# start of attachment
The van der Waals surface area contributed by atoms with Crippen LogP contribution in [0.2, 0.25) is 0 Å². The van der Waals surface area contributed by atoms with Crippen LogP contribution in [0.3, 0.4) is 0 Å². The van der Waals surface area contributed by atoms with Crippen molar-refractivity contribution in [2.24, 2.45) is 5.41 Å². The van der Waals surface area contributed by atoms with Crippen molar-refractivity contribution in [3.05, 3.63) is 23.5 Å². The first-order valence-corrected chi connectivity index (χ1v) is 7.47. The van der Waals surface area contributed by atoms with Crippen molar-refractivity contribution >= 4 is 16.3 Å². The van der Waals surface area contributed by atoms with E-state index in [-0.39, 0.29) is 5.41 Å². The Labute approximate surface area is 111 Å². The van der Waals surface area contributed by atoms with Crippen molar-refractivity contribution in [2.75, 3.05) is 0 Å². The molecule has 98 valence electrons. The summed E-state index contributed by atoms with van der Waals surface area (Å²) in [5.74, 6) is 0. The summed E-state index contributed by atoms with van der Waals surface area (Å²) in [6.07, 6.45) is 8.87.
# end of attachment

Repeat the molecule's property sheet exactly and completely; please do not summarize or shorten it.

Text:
The van der Waals surface area contributed by atoms with Crippen LogP contribution in [0.2, 0.25) is 0 Å². The van der Waals surface area contributed by atoms with Crippen LogP contribution in [0.3, 0.4) is 0 Å². The van der Waals surface area contributed by atoms with Crippen molar-refractivity contribution in [2.24, 2.45) is 5.41 Å². The van der Waals surface area contributed by atoms with Crippen molar-refractivity contribution in [3.05, 3.63) is 23.5 Å². The first-order valence-corrected chi connectivity index (χ1v) is 7.47. The van der Waals surface area contributed by atoms with Crippen molar-refractivity contribution >= 4 is 16.3 Å². The van der Waals surface area contributed by atoms with E-state index in [-0.39, 0.29) is 5.41 Å². The Labute approximate surface area is 111 Å². The van der Waals surface area contributed by atoms with Crippen molar-refractivity contribution in [2.75, 3.05) is 0 Å². The molecule has 98 valence electrons. The summed E-state index contributed by atoms with van der Waals surface area (Å²) in [5.74, 6) is 0. The summed E-state index contributed by atoms with van der Waals surface area (Å²) in [6.07, 6.45) is 8.87.